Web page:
What a website needs is targeted traffic. If you have a website selling shower heads, then all you need is visitors that are ready to purchase a brand new shower head. But realistically, not many people, at any given time, are looking for a new shower head.
Which is fine. Because if a large part of those people that are looking for a new shower head come to your website, then the CTR (click through rate) on your website will be huge. You don’t need visitors that are not interested in buying a new shower head. You need the ones that do need a new shower head.
And if you design your website such that you can convince people to buy a shower head from you, then you can make a huge profit from that relatively small amount of visitors.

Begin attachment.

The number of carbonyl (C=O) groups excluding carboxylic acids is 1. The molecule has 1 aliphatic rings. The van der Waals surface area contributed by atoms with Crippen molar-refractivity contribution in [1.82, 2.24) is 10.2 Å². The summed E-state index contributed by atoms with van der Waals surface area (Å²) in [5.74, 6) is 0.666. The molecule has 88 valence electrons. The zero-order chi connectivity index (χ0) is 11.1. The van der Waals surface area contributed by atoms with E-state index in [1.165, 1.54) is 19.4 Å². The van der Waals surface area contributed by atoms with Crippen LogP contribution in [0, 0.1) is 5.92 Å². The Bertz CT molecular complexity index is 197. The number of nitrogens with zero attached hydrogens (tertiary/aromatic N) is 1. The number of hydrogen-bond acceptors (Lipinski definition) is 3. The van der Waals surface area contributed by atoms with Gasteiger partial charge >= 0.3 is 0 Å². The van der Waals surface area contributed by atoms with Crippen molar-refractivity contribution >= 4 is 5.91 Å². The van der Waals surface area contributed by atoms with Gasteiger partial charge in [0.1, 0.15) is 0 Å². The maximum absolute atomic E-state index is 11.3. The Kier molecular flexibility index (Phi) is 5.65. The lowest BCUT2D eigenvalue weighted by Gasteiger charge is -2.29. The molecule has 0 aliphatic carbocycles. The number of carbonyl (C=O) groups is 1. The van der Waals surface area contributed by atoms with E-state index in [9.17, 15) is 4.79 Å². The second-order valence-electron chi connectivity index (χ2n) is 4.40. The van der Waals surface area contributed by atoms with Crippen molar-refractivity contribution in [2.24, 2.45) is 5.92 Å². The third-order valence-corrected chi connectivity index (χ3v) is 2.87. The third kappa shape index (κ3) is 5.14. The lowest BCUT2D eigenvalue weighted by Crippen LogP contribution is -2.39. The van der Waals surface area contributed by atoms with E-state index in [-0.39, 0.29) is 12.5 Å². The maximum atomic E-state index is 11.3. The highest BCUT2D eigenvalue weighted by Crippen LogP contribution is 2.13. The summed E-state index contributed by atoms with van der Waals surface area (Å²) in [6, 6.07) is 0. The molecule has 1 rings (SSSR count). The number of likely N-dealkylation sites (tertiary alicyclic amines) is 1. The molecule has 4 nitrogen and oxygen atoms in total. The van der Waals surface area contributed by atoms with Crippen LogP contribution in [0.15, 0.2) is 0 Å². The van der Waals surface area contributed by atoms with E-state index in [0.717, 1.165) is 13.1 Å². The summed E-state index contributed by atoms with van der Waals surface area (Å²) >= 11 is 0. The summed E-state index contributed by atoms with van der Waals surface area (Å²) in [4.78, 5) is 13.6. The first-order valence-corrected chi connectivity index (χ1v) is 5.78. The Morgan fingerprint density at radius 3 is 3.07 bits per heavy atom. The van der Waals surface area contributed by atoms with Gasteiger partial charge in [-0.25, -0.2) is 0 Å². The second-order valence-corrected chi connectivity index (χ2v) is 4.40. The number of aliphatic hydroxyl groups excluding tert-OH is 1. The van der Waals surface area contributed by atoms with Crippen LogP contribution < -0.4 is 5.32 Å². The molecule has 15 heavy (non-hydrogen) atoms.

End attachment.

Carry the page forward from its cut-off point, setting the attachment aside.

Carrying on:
The same happened with my website. People that visit my very small niche website are ready to purchase that particular toy. So my job was to publish decent reviews wrapped in an attractive design so that these visitors would click through to Amazon to eventually make a purchase.
What’s the point of having people visit your site who are not at all interested in buying the products you are promoting?
Monthly keyword search volumes
Have a look at below Google Analytics graph. It shows the amount of page views the site got from August to December 2016.
The massive spike in November and December is not because my rankings were up dramatically. It was because the search volumes of the keywords I was ranking for were much higher during these months because of the festive season.
The CTR in these months was enormous. It was the silly season, so most of these people were ready to make a purchase.
This is a mistake I often see bloggers make. They look at average monthly search volumes of keywords, not realizing that there can be huge differences between months. This is especially true for toys as they sell best during the festive months.